Alfred Edward Davis DCM
Image Missing


About Alfred Edward

  • Name
    Alfred Edward
  • Initials
    A E
  • Surname
  • Date of Birth
  • Birth town
    Whittlesey, Cambridgeshire
  • Resided town
  • Commemorated
  • Nationality
  • Place of death
  • Date of death
    21 November 1965
  • Married
  • Occupation
    Railway Fireman

Service Information

  • Army

  • Service Number
  • Rank
  • Regiment
    Cambridgeshire Regiment


Alfred grew up in the Kings Dyke area of Whittlesey, a community that grew from the success of the London Brick Company. On the 1901 Census he was living with his parents Edward and Eliza Ann (Hercock) and two younger siblings, Mary and Charles at Delph Street, Whittlesey.  His father was a brickyard worker.

Alfred attended Whittlesey Council School.  On the 1911 Census the family were living at 10 Kings Dyke, Whittlesey and both Alfred, aged 15, and his father were brickyard labourers. He had four living siblings, Mary, Charles, Alice and Cyril.  In 1913, he entered railway service as a fireman at March in Cambridgeshire.

At the outbreak of war, Alfred, aged 18, was called up as a Territorial in the Cambridgeshire Regiment. However, tragedy struck when he accidentally shot his friend and colleague, 915 Corporal Arthur Rawson of the 1/1st Cambridgeshire Regiment Territorial Force of Whittlesey on 9th August 1914.  Whilst the 1/1st were at Romford, the guard, under Corporal Rawson, had stood down for the night and the men had retired.  The incident happened whilst the men were sleeping; Private Davis lay down with his rifle and it is believed that a button on his  greatcoat caught the trigger of his rifle, which he believed to have been unloaded and checked by Corporal Rawson, and a shot was fired.  The bullet entered Corporal Rawson’s leg via the calf, travelled up his leg and through his groin, severing an artery.  Despite the efforts by the Royal Army Medical Corps (RAMC) officer to stop the bleeding his leg was amputated but he died shortly after the operation.  It is thought that Arthur was one of the first British soldiers to die as a result of “accidental fire” in the UK.

The findings of the Court Inquiry published in the Cambridgeshire Times later that week were defined as “a tragic accident with a verdict given of ‘Accidental Death’ with no parties were to blame”.

Ironically Lance Corporal Davis was badly wounded, resulting in the amputation of his leg, when rescuing a wounded comrade under heavy shell fire at Ypres (Fosse Wood, Zillebeke, Belgium) in May 1915, whilst working as a stretcher bearer.  This resulted in him being awarded the Cambridgeshire Regiments’ earliest Distinguished Conduct Medal (DCM).  He spent many months in hospital undergoing numerous operations before being discharged in 1916, as no longer physically fit for war service. Alfred served from 4 April 1913 to 31 January 1916 and as well as the DCM, was awarded the British War and Allied Victory Medals, the 14/15 Star and Silver War Badge.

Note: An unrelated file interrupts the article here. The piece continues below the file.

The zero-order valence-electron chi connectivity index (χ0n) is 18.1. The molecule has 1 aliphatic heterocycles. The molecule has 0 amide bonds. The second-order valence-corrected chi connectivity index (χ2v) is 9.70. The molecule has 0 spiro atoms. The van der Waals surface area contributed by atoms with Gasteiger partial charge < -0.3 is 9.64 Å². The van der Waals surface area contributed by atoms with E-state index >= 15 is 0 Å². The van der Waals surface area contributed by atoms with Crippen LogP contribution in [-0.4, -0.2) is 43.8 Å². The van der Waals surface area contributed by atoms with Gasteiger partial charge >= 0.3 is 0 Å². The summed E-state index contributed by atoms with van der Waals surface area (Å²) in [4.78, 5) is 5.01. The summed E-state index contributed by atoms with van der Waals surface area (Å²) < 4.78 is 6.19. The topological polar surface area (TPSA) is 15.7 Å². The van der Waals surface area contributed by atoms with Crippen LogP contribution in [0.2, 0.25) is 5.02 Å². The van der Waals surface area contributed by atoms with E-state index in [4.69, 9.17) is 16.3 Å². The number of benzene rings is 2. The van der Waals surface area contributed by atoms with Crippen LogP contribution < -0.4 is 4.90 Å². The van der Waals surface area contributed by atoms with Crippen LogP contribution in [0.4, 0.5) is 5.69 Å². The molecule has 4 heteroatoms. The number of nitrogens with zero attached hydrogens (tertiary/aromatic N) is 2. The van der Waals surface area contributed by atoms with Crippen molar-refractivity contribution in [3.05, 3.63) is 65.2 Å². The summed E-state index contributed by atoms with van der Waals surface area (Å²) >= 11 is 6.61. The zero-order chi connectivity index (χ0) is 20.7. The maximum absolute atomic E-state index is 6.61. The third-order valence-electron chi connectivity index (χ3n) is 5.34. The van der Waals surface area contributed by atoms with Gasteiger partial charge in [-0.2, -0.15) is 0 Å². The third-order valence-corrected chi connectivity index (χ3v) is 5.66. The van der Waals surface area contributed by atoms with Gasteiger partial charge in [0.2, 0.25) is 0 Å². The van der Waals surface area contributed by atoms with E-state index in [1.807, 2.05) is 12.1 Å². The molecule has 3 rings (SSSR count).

His DCM award was reported in the London Gazette on 11 March 1916 and the citation stated “For conspicuous gallantry as a stretcher bearer.  He was seriously wounded in the attempt to bring in a wounded man under heavy fire.”

Alfred passed through Peterborough East Station twice, firstly on 26 January 1917 and again on 6 May 1917 when he referred to himself as “Mr A. E. Davis D.C.M, Late of Cambridgeshire Regt”. (The visitors’ book can be searched by date). 

Alfred married Gertrude Blackshire at Easter 1917 and they lived in High Street, Fletton, Peterborough; they had a son and two daughters.  Following Gertrude’s death in 1923 her sister Maud Lily came to live with the family to help Alfred with his very young family.  Alfred and Maud married in 1926.

In 1918 Alfred’s parents also moved to live in Peterborough at Silver Street, Woodston.

After the War, Alfred returned to working for the railways as a clerk in the Motive Power Department, firstly at the East Station until 1920, then working at Cambridge, March and Peterborough North Station before transferring to the Carriage and Wagon Department at Peterborough North in 1948, where he was made chief clerk in 1950 and subsequently retired in 1956 on his 60th birthday.

We have traced Alfred and Lily Maud on the 1939 Register and they were living at 27 Midland Road, Peterborough and Alfred was employed as a railway clerk.  Also living with them were their children Edward A, born 8 November 1918, who was working as a storekeeper with a bus company and Margery A, born 7 November 1923, who was a tailoress apprentice.  Also living in the house was Doris Alice Wedlake, born 11 December 1904, who was married and undertaking unpaid domestic duties.

Alfred had many interests including being financial secretary of the Peterborough Branch of the Limbless Ex-Servicemen’s Association and secretary of the Whittlesey Branch of the Cambridgeshire Regiment Old Comrades Association.  He was a serving brother of the Knights of St George and chairman of the Helping Hands Club, to name but a few.  He was also a keen bowls player being vice-president of the West Ward Bowls Club and a member of the British Railways Bowls Club.

Alfred died on 21 November 1965, aged 69 years, whilst living at Gunthorpe, Peterborough.

We have made contact with both Alfred’s daughter and granddaughter, who have helped us with information on Alfred’s life.

Campaign Medals

You must be logged in to post a comment.